Kids come into their own as they approach school age, with both concentration and body strength advancing apace. This is a good age to start their outdoor education by teaching safety rules, such as Never put hands where eyes can’t see. Six- and 7-year-olds can keep up on day hikes of several miles, as long as they are permitted to rest frequently. Keep them between adults where trails pass through brushy areas where predators may lurk, or where if they strayed off the path a few yards they might have difficulty finding it again. Hedge your bets by teaching them the importance of staying put if they feel lost (see sidebar). Kids in this age group gulp food, and their small air passages can easily become blocked. Smooth, round pieces of food are slippery and can be difficult to dislodge even by someone trained in the Heimlich maneuver. Always cut hot dogs into small pieces, not round sections, and avoid offering kids small, round foods, like peanuts and grapes.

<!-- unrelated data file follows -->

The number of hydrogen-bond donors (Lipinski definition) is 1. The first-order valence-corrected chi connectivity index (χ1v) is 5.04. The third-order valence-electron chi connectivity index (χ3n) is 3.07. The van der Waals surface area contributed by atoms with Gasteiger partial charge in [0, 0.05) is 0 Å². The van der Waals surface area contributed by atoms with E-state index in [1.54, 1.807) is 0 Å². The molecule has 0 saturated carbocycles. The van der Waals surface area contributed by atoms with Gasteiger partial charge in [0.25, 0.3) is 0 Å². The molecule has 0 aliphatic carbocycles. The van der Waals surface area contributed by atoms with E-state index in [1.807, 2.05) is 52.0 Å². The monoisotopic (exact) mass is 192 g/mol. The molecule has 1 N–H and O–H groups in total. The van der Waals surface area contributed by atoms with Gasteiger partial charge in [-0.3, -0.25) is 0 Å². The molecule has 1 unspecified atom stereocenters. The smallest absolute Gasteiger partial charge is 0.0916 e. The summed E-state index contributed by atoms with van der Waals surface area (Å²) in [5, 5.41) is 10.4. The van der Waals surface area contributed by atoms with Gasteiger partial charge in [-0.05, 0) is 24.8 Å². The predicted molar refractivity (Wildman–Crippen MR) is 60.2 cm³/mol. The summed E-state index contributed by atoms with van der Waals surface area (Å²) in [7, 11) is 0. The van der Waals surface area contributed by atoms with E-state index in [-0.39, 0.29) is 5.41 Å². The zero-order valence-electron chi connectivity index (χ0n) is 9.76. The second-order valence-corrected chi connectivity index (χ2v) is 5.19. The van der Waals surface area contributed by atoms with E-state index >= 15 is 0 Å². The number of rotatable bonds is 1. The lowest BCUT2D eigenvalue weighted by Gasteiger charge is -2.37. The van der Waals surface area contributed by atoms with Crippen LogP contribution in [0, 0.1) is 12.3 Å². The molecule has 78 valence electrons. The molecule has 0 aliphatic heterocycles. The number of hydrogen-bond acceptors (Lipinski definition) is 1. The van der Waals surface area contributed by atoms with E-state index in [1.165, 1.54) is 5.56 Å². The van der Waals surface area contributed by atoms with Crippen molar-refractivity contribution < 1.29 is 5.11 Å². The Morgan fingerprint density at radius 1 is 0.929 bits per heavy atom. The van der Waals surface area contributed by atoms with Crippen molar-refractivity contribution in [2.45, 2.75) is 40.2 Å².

**Eight- to 12-Year-Olds **
Strong hikers, but still lacking the stamina of adults, this active age group will get its feet wet at every opportunity. To minimize blistering and keep them moving, you will have to pack an extra pair of shoes and many changes of socks. Older children can start backpacking, but keep the weight they carry to no more than 20 percent of their body weight. Teach them the basics of map-and-compass navigation and how to build a natural shelter, but don’t let them stray far enough away to need to use it.
As children pass through adolescence, their bodies become proportionally more like adults. But keep in mind that although your young athlete may be able to turn a double play that you can now perform only in your dreams, his body is still more prone to illnesses from exposure. Also, during growth spurts, early teens who may have proved themselves to be hardy companions may inexplicably tire during hikes they once took in stride.
The importance of communication and of not pushing your children-no matter what their ages-too hard in the pursuits you most enjoy cannot be overstated. Your kids will be the most cherished hunting and fishing partners you will ever have. How long they remain so is largely up to you.